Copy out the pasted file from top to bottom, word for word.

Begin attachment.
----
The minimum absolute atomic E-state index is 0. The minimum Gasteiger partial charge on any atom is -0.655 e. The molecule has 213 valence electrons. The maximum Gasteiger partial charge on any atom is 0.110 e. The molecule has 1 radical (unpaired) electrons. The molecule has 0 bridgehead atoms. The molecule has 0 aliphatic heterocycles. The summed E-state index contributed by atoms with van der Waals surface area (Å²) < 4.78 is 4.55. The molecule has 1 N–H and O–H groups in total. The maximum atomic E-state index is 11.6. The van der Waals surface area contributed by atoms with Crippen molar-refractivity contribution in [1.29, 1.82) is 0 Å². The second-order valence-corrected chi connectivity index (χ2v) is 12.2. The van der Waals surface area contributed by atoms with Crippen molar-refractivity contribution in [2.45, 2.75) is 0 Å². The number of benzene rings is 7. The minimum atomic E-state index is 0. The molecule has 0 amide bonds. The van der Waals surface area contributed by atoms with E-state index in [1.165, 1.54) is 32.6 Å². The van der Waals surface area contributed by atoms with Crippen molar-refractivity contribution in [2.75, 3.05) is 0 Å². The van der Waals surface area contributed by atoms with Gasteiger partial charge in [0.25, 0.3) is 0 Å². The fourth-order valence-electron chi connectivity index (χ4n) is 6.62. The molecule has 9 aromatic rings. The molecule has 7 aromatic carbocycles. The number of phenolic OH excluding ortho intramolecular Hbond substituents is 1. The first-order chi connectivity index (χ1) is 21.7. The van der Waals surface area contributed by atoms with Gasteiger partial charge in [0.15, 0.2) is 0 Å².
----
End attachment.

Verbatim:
The minimum absolute atomic E-state index is 0. The minimum Gasteiger partial charge on any atom is -0.655 e. The molecule has 213 valence electrons. The maximum Gasteiger partial charge on any atom is 0.110 e. The molecule has 1 radical (unpaired) electrons. The molecule has 0 bridgehead atoms. The molecule has 0 aliphatic heterocycles. The summed E-state index contributed by atoms with van der Waals surface area (Å²) < 4.78 is 4.55. The molecule has 1 N–H and O–H groups in total. The maximum atomic E-state index is 11.6. The van der Waals surface area contributed by atoms with Crippen molar-refractivity contribution in [1.29, 1.82) is 0 Å². The second-order valence-corrected chi connectivity index (χ2v) is 12.2. The van der Waals surface area contributed by atoms with Crippen molar-refractivity contribution in [2.45, 2.75) is 0 Å². The number of benzene rings is 7. The minimum atomic E-state index is 0. The molecule has 0 amide bonds. The van der Waals surface area contributed by atoms with E-state index in [1.165, 1.54) is 32.6 Å². The van der Waals surface area contributed by atoms with Crippen molar-refractivity contribution in [2.75, 3.05) is 0 Å². The van der Waals surface area contributed by atoms with Gasteiger partial charge in [0.25, 0.3) is 0 Å². The fourth-order valence-electron chi connectivity index (χ4n) is 6.62. The molecule has 9 aromatic rings. The molecule has 7 aromatic carbocycles. The number of phenolic OH excluding ortho intramolecular Hbond substituents is 1. The first-order chi connectivity index (χ1) is 21.7. The van der Waals surface area contributed by atoms with Gasteiger partial charge in [0.15, 0.2) is 0 Å².